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Amnesty International Says Turkey Detained Its Country Director

Amnesty International's Turkey director Idil Eser (left) was detained on Wednesday, and its Turkey chair Taner Kiliç was taken into custody last month.

Amnesty International says that Turkish authorities have detained its country director for Turkey, Idil Eser, amid a sweeping crackdown on dissent.

The U.K.-based rights group says Eser was taken into custody Wednesday morning with seven other human rights workers and two foreign trainers.

It happened as they took part in a "routine training event" in a hotel on an island near the capital Istanbul, Amnesty adds.

On Thursday, the rights groups said that it has learned the detainees are being investigated for alleged membership in an armed terrorist organization.

"The absurdity of these accusations against Idil Eser and the nine others cannot disguise the very grave nature of this attack on some of the most prominent civil society organizations in Turkey," Amnesty's Secretary General Salil Shetty said in a statement.

"Their spurious detention while attending a routine workshop was bad enough: that they are now being investigated for membership of an armed terrorist organization beggars belief," he adds.

NPR's Peter Kenyon in Istanbul reports that "there was no explanation for the detentions, and no immediate comment from police."

Amnesty said the detainees were denied access to lawyers for at least 28 hours, which its said runs counter to Turkish law.

Last month, Turkish authorities detained Amnesty's Turkey country chair Taner Kiliç, accusing him of ties to U.S.-based cleric Fethullah Gulen, who they blame for the failed coup attempt last July. Kiliç "remains in jail pending trial," Reuters reports.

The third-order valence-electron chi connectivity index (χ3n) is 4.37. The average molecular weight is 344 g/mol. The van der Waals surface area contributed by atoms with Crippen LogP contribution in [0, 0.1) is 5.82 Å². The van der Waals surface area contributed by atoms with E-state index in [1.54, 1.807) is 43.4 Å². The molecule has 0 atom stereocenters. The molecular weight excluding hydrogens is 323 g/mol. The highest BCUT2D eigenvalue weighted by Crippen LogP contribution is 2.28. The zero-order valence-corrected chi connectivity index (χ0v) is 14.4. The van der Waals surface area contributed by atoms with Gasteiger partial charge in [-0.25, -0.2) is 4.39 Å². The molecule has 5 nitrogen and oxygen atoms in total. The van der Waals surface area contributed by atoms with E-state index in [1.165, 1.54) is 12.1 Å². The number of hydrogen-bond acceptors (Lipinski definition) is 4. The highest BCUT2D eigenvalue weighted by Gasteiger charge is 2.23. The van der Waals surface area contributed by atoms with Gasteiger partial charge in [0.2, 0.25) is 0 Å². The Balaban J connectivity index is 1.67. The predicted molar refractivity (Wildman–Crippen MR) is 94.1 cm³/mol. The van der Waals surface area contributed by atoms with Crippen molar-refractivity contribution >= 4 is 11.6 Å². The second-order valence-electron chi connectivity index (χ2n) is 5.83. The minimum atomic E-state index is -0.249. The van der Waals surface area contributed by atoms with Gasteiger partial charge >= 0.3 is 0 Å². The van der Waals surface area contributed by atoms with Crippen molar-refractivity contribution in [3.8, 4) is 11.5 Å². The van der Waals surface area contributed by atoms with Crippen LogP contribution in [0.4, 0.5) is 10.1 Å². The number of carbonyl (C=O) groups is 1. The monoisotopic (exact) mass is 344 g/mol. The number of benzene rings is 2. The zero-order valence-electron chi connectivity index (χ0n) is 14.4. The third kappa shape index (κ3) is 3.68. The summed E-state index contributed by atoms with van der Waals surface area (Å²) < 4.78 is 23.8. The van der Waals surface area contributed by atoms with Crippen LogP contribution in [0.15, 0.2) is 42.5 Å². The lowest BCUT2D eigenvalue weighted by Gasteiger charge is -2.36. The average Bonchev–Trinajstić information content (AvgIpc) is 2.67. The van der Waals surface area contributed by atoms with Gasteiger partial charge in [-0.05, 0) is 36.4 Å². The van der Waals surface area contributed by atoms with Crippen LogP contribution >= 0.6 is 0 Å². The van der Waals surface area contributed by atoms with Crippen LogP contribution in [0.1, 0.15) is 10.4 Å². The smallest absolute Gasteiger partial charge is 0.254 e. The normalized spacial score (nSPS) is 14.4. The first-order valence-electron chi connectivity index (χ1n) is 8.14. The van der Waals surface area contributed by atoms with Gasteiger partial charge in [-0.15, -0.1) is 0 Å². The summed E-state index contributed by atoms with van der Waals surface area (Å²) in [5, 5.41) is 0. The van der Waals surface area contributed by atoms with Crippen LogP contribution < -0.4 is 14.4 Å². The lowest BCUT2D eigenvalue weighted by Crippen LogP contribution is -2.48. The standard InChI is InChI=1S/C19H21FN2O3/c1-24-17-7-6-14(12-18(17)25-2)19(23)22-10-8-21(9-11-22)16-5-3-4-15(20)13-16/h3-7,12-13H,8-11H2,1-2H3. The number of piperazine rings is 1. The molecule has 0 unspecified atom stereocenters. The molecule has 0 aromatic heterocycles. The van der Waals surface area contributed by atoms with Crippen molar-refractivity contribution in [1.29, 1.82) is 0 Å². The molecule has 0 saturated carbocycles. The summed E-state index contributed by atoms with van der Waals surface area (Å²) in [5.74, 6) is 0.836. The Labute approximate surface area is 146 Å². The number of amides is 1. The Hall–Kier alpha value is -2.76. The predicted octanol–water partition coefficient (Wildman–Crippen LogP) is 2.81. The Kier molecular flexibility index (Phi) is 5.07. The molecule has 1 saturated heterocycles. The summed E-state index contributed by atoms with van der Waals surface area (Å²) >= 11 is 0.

Amnesty says it is the first time in its history that a country has detained its chair and director at the same time.

Tens of thousands have been swept up in the purge since the coup attempt. "Turkey has jailed more than 50,000 people pending trial and suspended or dismissed some 150,000, including soldiers, police, teachers and public servants, over alleged links with terrorist groups," the wire service reports.

The Turkish government defends the measures as necessary for its security; human rights advocates say authorities are using security as a justification to clamp down on all forms of dissent.

As The Two-Way has reported, "a referendum in April, which passed by a narrow margin, radically expanded the powers of Turkish President Recep Tayyip Erdogan."

"If anyone was still in doubt of the endgame of Turkey's post-coup crackdown, they should not be now," Shetty said. "There is to be no civil society, no criticism and no accountability in Erdoğan's Turkey."

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